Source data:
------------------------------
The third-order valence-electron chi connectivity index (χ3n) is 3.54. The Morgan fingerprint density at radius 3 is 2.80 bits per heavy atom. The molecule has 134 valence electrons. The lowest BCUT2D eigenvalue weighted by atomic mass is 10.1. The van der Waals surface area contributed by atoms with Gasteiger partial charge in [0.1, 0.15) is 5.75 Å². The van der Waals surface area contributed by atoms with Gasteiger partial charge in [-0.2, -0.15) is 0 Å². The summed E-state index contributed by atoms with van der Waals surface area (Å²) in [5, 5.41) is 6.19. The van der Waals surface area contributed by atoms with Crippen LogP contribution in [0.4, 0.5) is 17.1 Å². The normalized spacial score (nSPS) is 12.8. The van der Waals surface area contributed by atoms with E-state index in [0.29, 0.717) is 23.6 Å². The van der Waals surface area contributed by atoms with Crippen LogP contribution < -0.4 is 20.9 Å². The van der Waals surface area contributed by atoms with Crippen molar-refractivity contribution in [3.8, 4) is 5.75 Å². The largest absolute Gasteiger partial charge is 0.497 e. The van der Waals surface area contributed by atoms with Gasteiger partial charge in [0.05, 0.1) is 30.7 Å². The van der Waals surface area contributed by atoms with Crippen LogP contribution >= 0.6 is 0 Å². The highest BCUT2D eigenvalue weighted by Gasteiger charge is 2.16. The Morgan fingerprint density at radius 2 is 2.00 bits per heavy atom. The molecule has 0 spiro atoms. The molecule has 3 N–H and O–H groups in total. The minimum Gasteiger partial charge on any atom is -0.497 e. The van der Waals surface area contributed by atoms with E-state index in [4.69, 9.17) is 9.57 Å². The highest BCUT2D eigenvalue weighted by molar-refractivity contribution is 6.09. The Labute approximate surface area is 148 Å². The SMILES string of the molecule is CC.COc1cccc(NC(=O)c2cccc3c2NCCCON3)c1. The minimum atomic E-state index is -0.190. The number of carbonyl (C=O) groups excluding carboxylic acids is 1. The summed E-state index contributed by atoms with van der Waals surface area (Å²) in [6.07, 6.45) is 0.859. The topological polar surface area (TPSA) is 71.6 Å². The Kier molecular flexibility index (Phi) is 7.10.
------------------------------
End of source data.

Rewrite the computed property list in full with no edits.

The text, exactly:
The third-order valence-electron chi connectivity index (χ3n) is 3.54. The Morgan fingerprint density at radius 3 is 2.80 bits per heavy atom. The molecule has 134 valence electrons. The lowest BCUT2D eigenvalue weighted by atomic mass is 10.1. The van der Waals surface area contributed by atoms with Gasteiger partial charge in [0.1, 0.15) is 5.75 Å². The van der Waals surface area contributed by atoms with Gasteiger partial charge in [-0.2, -0.15) is 0 Å². The summed E-state index contributed by atoms with van der Waals surface area (Å²) in [5, 5.41) is 6.19. The van der Waals surface area contributed by atoms with Crippen LogP contribution in [0.4, 0.5) is 17.1 Å². The normalized spacial score (nSPS) is 12.8. The van der Waals surface area contributed by atoms with E-state index in [0.29, 0.717) is 23.6 Å². The van der Waals surface area contributed by atoms with Crippen LogP contribution < -0.4 is 20.9 Å². The van der Waals surface area contributed by atoms with Crippen molar-refractivity contribution in [3.8, 4) is 5.75 Å². The largest absolute Gasteiger partial charge is 0.497 e. The van der Waals surface area contributed by atoms with Gasteiger partial charge in [0.05, 0.1) is 30.7 Å². The van der Waals surface area contributed by atoms with Crippen LogP contribution >= 0.6 is 0 Å². The highest BCUT2D eigenvalue weighted by Gasteiger charge is 2.16. The Morgan fingerprint density at radius 2 is 2.00 bits per heavy atom. The molecule has 0 spiro atoms. The molecule has 3 N–H and O–H groups in total. The minimum Gasteiger partial charge on any atom is -0.497 e. The van der Waals surface area contributed by atoms with E-state index in [4.69, 9.17) is 9.57 Å². The highest BCUT2D eigenvalue weighted by molar-refractivity contribution is 6.09. The Labute approximate surface area is 148 Å². The SMILES string of the molecule is CC.COc1cccc(NC(=O)c2cccc3c2NCCCON3)c1. The minimum atomic E-state index is -0.190. The number of carbonyl (C=O) groups excluding carboxylic acids is 1. The summed E-state index contributed by atoms with van der Waals surface area (Å²) in [6.07, 6.45) is 0.859. The topological polar surface area (TPSA) is 71.6 Å². The Kier molecular flexibility index (Phi) is 7.10.